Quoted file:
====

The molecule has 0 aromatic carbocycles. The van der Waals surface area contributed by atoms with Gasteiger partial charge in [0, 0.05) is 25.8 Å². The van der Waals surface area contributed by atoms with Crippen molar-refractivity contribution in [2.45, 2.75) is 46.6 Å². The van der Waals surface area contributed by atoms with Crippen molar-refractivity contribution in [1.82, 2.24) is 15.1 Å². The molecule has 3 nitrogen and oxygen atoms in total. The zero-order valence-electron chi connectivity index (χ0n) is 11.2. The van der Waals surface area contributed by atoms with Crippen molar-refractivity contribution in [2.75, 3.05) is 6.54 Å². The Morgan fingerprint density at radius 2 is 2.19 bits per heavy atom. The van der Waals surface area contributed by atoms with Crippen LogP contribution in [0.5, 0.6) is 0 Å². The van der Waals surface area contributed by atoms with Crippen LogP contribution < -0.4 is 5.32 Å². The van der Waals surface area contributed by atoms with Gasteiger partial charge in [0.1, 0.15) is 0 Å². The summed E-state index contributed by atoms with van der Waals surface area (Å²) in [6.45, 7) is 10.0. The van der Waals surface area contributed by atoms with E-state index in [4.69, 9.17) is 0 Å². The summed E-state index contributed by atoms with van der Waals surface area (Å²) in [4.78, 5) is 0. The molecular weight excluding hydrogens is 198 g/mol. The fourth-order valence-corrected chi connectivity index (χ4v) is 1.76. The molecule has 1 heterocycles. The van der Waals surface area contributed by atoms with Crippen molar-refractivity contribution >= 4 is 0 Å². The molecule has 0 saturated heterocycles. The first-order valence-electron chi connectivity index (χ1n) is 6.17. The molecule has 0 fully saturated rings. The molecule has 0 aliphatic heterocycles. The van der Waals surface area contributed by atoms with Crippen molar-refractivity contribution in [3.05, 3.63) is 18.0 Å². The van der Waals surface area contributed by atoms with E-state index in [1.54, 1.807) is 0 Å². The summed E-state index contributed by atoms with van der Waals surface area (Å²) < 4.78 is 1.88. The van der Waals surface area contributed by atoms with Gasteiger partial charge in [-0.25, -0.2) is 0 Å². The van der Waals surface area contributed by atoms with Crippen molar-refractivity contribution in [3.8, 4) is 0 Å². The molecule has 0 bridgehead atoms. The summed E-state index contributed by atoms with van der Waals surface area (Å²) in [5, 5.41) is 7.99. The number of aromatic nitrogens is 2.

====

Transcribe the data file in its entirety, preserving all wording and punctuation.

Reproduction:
The molecule has 0 aromatic carbocycles. The van der Waals surface area contributed by atoms with Gasteiger partial charge in [0, 0.05) is 25.8 Å². The van der Waals surface area contributed by atoms with Crippen molar-refractivity contribution in [2.45, 2.75) is 46.6 Å². The van der Waals surface area contributed by atoms with Crippen molar-refractivity contribution in [1.82, 2.24) is 15.1 Å². The molecule has 3 nitrogen and oxygen atoms in total. The zero-order valence-electron chi connectivity index (χ0n) is 11.2. The van der Waals surface area contributed by atoms with Crippen molar-refractivity contribution in [2.75, 3.05) is 6.54 Å². The Morgan fingerprint density at radius 2 is 2.19 bits per heavy atom. The van der Waals surface area contributed by atoms with Crippen LogP contribution in [0.5, 0.6) is 0 Å². The van der Waals surface area contributed by atoms with Crippen LogP contribution < -0.4 is 5.32 Å². The van der Waals surface area contributed by atoms with Gasteiger partial charge in [0.1, 0.15) is 0 Å². The summed E-state index contributed by atoms with van der Waals surface area (Å²) in [6.45, 7) is 10.0. The van der Waals surface area contributed by atoms with E-state index in [4.69, 9.17) is 0 Å². The summed E-state index contributed by atoms with van der Waals surface area (Å²) in [4.78, 5) is 0. The molecular weight excluding hydrogens is 198 g/mol. The fourth-order valence-corrected chi connectivity index (χ4v) is 1.76. The molecule has 1 heterocycles. The van der Waals surface area contributed by atoms with Crippen molar-refractivity contribution >= 4 is 0 Å². The molecule has 0 saturated heterocycles. The first-order valence-electron chi connectivity index (χ1n) is 6.17. The molecule has 0 fully saturated rings. The molecule has 0 aliphatic heterocycles. The van der Waals surface area contributed by atoms with Crippen molar-refractivity contribution in [3.05, 3.63) is 18.0 Å². The van der Waals surface area contributed by atoms with E-state index in [1.54, 1.807) is 0 Å². The summed E-state index contributed by atoms with van der Waals surface area (Å²) < 4.78 is 1.88. The van der Waals surface area contributed by atoms with Gasteiger partial charge in [-0.25, -0.2) is 0 Å². The van der Waals surface area contributed by atoms with Crippen molar-refractivity contribution in [3.8, 4) is 0 Å². The molecule has 0 bridgehead atoms. The summed E-state index contributed by atoms with van der Waals surface area (Å²) in [5, 5.41) is 7.99. The number of aromatic nitrogens is 2.